songs-my-brother_taught-me-film.jpgOn March 11th The Walker Art

Center hosted the Twin Cities premiere of Chloe Zhao’s debut feature,

“Songs My Brothers Taught Me,” a quiet story set against the

backdrop of Pine Ridge Reservation in South Dakota. The film tightly

follows the tender relationship of eleven-year-old Jashaun Winters

(Jashaun St. John) and her older brother Johnny (John Reddy). In the

wake of the death of their estranged, bull-riding father, Johnny’s

secret plan to leave the reservation for Los Angeles with his

girlfriend becomes more attainable. He buys his late father’s truck

and his situation becomes more violent as his side-job of bootlegging

alcohol reaches an impasse. For all of the reasons he needs to leave,

leaving Jashaun looms as an increasingly cruel intent.

“Songs My Brothers Taught Me” is

subtile storytelling told through portraiture. Although the story

opens and ends with Johnny’s first-person voice over, the story is

demonstrative and shown, not told. There are no overt explanation

that alcohol is illegal on Pine Ridge, Johnny is warned about “the

protests” and Johnny is beaten, but Zhao isn’t interceding and

offering up a textbook history lesson for her characters’ situation.

The story doesn’t take on the responsibility of educating white

people. This is an important and surprising nuance of the film. So

many films that focus a lens on reservation life are in the business

of offering up explanations and elucidating Natives for an outsider’s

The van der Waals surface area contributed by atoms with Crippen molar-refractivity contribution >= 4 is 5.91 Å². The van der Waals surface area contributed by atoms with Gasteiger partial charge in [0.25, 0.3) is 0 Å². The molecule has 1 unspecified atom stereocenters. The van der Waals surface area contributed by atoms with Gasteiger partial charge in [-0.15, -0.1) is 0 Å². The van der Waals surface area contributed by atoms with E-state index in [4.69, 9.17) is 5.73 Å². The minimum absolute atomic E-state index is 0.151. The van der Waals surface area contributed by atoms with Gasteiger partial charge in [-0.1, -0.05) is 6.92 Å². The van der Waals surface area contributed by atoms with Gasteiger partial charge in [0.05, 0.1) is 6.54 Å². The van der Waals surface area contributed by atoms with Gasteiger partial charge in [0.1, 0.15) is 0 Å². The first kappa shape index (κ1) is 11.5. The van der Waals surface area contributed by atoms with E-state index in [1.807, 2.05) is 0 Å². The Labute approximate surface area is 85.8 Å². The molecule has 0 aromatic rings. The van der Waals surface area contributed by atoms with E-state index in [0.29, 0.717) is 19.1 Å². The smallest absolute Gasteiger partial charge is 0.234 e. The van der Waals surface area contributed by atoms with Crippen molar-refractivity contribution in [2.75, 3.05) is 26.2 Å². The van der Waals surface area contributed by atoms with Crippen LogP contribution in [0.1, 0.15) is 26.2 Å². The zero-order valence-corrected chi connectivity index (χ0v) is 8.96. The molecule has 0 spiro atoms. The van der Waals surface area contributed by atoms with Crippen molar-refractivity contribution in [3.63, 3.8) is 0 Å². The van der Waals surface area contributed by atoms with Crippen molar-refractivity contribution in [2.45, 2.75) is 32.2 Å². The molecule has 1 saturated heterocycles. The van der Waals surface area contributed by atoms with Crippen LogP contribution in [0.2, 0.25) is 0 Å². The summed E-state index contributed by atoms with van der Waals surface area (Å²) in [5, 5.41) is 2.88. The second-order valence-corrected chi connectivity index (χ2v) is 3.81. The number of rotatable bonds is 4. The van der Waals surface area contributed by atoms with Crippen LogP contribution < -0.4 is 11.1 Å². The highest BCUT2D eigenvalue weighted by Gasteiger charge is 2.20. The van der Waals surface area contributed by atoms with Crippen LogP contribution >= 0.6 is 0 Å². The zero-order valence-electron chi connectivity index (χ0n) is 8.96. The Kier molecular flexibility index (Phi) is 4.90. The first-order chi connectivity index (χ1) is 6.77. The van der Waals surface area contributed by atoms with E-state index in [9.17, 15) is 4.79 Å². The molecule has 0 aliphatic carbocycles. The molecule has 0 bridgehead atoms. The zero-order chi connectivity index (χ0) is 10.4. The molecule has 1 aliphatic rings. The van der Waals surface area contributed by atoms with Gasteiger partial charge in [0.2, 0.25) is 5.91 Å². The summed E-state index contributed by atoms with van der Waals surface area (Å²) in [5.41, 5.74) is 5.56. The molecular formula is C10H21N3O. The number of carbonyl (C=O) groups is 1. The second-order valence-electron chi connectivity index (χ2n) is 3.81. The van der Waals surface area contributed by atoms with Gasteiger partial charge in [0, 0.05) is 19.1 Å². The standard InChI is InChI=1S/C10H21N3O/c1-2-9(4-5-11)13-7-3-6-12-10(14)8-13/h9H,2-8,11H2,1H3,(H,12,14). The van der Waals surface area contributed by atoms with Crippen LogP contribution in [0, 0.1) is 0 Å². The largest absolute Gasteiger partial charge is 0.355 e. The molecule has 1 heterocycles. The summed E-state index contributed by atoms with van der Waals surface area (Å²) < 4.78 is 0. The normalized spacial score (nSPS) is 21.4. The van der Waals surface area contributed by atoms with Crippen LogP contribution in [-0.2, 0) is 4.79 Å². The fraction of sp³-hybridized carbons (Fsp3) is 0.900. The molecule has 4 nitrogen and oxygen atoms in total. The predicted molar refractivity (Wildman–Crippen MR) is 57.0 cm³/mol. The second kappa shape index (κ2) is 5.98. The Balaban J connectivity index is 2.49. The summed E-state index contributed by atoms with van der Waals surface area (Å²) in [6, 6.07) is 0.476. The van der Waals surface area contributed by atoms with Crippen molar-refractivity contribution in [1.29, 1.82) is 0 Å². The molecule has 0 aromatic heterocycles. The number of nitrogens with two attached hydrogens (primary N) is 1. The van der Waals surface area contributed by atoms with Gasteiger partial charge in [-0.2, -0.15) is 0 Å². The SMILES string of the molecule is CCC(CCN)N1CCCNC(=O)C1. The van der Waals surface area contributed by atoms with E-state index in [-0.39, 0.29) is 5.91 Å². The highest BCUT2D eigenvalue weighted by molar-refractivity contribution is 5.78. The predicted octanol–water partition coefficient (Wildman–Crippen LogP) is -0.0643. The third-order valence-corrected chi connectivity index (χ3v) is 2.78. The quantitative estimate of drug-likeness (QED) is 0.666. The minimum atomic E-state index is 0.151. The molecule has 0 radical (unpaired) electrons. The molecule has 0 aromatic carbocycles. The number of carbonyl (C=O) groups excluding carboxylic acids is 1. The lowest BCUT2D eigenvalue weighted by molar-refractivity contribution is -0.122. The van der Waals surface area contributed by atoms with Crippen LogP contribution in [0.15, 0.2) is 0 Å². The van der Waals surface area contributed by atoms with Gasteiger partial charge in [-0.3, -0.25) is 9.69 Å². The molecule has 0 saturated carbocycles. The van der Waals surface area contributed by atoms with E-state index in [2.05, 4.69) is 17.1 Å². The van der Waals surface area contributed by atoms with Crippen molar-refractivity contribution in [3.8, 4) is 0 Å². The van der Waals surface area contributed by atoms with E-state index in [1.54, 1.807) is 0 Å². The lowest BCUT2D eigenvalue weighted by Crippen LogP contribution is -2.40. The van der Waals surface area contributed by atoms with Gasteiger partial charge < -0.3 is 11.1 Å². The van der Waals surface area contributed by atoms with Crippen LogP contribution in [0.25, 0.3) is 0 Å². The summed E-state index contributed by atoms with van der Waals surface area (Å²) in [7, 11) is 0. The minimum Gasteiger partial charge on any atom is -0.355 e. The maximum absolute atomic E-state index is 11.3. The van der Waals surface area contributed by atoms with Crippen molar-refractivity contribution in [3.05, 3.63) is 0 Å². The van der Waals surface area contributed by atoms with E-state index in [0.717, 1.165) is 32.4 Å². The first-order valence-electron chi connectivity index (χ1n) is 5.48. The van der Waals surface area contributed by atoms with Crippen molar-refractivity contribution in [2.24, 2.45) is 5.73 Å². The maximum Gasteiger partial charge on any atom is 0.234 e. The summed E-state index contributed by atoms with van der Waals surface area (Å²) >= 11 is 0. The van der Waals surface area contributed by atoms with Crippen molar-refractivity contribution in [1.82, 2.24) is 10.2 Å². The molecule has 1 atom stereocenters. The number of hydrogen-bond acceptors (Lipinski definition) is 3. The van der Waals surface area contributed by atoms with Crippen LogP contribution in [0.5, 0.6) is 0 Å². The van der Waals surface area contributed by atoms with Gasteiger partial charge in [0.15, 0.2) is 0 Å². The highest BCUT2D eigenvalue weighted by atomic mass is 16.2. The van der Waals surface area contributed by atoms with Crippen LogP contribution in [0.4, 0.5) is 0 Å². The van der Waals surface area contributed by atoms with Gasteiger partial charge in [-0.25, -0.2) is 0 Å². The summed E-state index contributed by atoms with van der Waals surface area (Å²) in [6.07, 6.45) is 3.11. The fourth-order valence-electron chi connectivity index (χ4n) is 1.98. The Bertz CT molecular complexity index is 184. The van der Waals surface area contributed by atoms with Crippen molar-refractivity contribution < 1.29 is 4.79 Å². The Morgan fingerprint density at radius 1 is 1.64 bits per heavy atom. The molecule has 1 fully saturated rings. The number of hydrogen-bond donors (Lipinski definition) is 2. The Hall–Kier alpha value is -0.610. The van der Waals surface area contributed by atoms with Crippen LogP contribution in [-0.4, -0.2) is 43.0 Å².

eye. That is because many films about Native people are usually made

for a non-Native market.

In 2002 director Chris Eyre pointed out

a big problem with Natives on film. Native people rented movies but

often didn’t have access to theaters on many reservations. He

premiered his film “Skins” at Pine Ridge from a mobile theater

that sat one hundred people in a semi-truck as part of the film’s

“Rolling Rez Tour.” Eyre had filmed “Skins” entirely on Pine

Ridge and wanted to make sure the people could see his film

first… for free. Although many films have been made on or about

Pine Ridge, the Lakota community there had no theater until 2012 when

the Nunpa Theatre (nunpa means two in Lakota) was

opened. A small victory resides in the fact that “Song My Brothers

Taught Me” is showing at Nunpa Theatre in the community where it

was produced.

The film also features some very

insightful, nuanced perspectives that no-doubt reflect on Zhao’s

capacity for quickly adapting to communities. Her work has been

compared to Terrence Malick for its pacing, quietness and beauty.

But, unlike Malick, who directed The New World (2005) a film

about John Smith and Pocahontas, Zhao created a contemporary

portrait, a deeply thoughtful film that doesn’t perpetuate the idea

that Native people belong to a romantic, idealized past, but that we

belong, create and thrive today.

Much of the story relies on characters

teetering on the edged of two states. Irene Bedard, the voice of

Disney’s Pocahontas who also played Pocahontas’ mother in Malick’s

The New World, plays the role of Lisa Winters, the repentant

alcoholic mother of Johnny and Jashaun. Lisa seeks redemption in

church looking for a heavenly father for her fatherless children,

while Johnny and Jashaun walk the cathedrals of the Black Hills. The

landscape is a character in this film, the tight framing of on the

characters faces in interior spaces is opened up in the instances

where the landscape floods in. This also seems Malick-esque.

Another angle to the inside/outside

community element of this film’s production is that the director,

Chloé Zhao is Chinese-American filmmaker who immigrated to the

United States by herself when she was fourteen years old. She spent

four years making Songs My Brothers Taught Me and

adapting to the community. Many directors hop from community to

community seeing places as slates for films, yet not being fully

vested in any one community. Zhao’s next film may be telling as to

what themes and patterns she establishes over her career, and I look

forward to seeing where she goes from here.